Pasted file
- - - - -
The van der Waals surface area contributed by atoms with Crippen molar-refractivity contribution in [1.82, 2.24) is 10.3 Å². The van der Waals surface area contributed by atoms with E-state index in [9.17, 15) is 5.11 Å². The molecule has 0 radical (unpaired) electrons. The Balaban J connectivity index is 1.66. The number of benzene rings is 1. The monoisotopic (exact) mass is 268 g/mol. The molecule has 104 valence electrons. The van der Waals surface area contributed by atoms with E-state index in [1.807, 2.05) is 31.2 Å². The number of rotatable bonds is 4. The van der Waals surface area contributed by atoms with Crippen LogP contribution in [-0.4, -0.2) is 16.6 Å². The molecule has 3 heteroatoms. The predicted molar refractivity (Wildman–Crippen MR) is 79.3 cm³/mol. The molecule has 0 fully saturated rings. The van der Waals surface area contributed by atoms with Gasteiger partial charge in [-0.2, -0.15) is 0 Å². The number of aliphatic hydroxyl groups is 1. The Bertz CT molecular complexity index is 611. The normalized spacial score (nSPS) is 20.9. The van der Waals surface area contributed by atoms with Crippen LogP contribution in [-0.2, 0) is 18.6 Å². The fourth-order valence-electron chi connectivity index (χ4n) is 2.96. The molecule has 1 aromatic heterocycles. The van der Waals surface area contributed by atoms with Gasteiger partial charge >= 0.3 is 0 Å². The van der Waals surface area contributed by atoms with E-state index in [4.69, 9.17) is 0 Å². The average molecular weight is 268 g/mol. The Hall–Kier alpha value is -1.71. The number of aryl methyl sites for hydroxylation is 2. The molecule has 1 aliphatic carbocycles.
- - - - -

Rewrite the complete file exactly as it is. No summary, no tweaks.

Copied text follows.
The van der Waals surface area contributed by atoms with Crippen molar-refractivity contribution in [1.82, 2.24) is 10.3 Å². The van der Waals surface area contributed by atoms with E-state index in [9.17, 15) is 5.11 Å². The molecule has 0 radical (unpaired) electrons. The Balaban J connectivity index is 1.66. The number of benzene rings is 1. The monoisotopic (exact) mass is 268 g/mol. The molecule has 104 valence electrons. The van der Waals surface area contributed by atoms with E-state index in [1.807, 2.05) is 31.2 Å². The number of rotatable bonds is 4. The van der Waals surface area contributed by atoms with Crippen LogP contribution in [-0.4, -0.2) is 16.6 Å². The molecule has 3 heteroatoms. The predicted molar refractivity (Wildman–Crippen MR) is 79.3 cm³/mol. The molecule has 0 fully saturated rings. The van der Waals surface area contributed by atoms with Gasteiger partial charge in [-0.2, -0.15) is 0 Å². The number of aliphatic hydroxyl groups is 1. The Bertz CT molecular complexity index is 611. The normalized spacial score (nSPS) is 20.9. The van der Waals surface area contributed by atoms with Crippen LogP contribution in [-0.2, 0) is 18.6 Å². The fourth-order valence-electron chi connectivity index (χ4n) is 2.96. The molecule has 1 aromatic heterocycles. The van der Waals surface area contributed by atoms with Gasteiger partial charge >= 0.3 is 0 Å². The van der Waals surface area contributed by atoms with E-state index in [4.69, 9.17) is 0 Å². The average molecular weight is 268 g/mol. The Hall–Kier alpha value is -1.71. The number of aryl methyl sites for hydroxylation is 2. The molecule has 1 aliphatic carbocycles.